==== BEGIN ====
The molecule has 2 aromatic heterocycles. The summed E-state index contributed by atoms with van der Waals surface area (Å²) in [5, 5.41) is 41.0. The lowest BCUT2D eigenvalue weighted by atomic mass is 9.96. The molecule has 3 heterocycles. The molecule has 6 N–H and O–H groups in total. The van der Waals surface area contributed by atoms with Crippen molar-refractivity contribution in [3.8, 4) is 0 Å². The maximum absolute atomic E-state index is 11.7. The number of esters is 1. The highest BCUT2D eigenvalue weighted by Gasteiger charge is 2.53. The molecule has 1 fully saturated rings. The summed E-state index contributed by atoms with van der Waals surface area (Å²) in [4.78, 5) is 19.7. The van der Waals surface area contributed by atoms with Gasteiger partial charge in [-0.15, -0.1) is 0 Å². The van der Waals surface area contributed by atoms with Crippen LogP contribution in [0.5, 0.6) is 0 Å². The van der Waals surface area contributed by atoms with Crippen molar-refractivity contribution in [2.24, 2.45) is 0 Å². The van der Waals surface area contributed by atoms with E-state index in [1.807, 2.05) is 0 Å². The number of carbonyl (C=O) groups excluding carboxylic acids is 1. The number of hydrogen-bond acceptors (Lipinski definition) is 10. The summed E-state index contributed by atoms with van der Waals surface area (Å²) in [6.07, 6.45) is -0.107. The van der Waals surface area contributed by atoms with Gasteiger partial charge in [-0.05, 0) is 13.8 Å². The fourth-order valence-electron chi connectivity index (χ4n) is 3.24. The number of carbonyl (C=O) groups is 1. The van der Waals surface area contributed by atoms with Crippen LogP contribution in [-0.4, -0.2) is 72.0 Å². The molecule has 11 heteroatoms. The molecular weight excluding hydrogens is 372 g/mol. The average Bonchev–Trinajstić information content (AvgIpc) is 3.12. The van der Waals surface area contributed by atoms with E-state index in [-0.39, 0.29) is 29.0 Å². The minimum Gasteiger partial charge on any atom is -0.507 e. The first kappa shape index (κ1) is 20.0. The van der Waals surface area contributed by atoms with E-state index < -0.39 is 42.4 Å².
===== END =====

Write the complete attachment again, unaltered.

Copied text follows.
The molecule has 2 aromatic heterocycles. The summed E-state index contributed by atoms with van der Waals surface area (Å²) in [5, 5.41) is 41.0. The lowest BCUT2D eigenvalue weighted by atomic mass is 9.96. The molecule has 3 heterocycles. The molecule has 6 N–H and O–H groups in total. The van der Waals surface area contributed by atoms with Crippen molar-refractivity contribution in [3.8, 4) is 0 Å². The maximum absolute atomic E-state index is 11.7. The number of esters is 1. The highest BCUT2D eigenvalue weighted by Gasteiger charge is 2.53. The molecule has 1 fully saturated rings. The summed E-state index contributed by atoms with van der Waals surface area (Å²) in [4.78, 5) is 19.7. The van der Waals surface area contributed by atoms with Gasteiger partial charge in [-0.15, -0.1) is 0 Å². The van der Waals surface area contributed by atoms with Crippen LogP contribution in [0.5, 0.6) is 0 Å². The van der Waals surface area contributed by atoms with Crippen molar-refractivity contribution in [2.24, 2.45) is 0 Å². The van der Waals surface area contributed by atoms with E-state index in [1.807, 2.05) is 0 Å². The number of carbonyl (C=O) groups excluding carboxylic acids is 1. The number of hydrogen-bond acceptors (Lipinski definition) is 10. The summed E-state index contributed by atoms with van der Waals surface area (Å²) in [6.07, 6.45) is -0.107. The van der Waals surface area contributed by atoms with Gasteiger partial charge in [-0.05, 0) is 13.8 Å². The fourth-order valence-electron chi connectivity index (χ4n) is 3.24. The number of carbonyl (C=O) groups is 1. The van der Waals surface area contributed by atoms with Crippen LogP contribution in [-0.4, -0.2) is 72.0 Å². The molecule has 11 heteroatoms. The molecular weight excluding hydrogens is 372 g/mol. The average Bonchev–Trinajstić information content (AvgIpc) is 3.12. The van der Waals surface area contributed by atoms with E-state index in [-0.39, 0.29) is 29.0 Å². The minimum Gasteiger partial charge on any atom is -0.507 e. The first kappa shape index (κ1) is 20.0. The van der Waals surface area contributed by atoms with E-state index < -0.39 is 42.4 Å².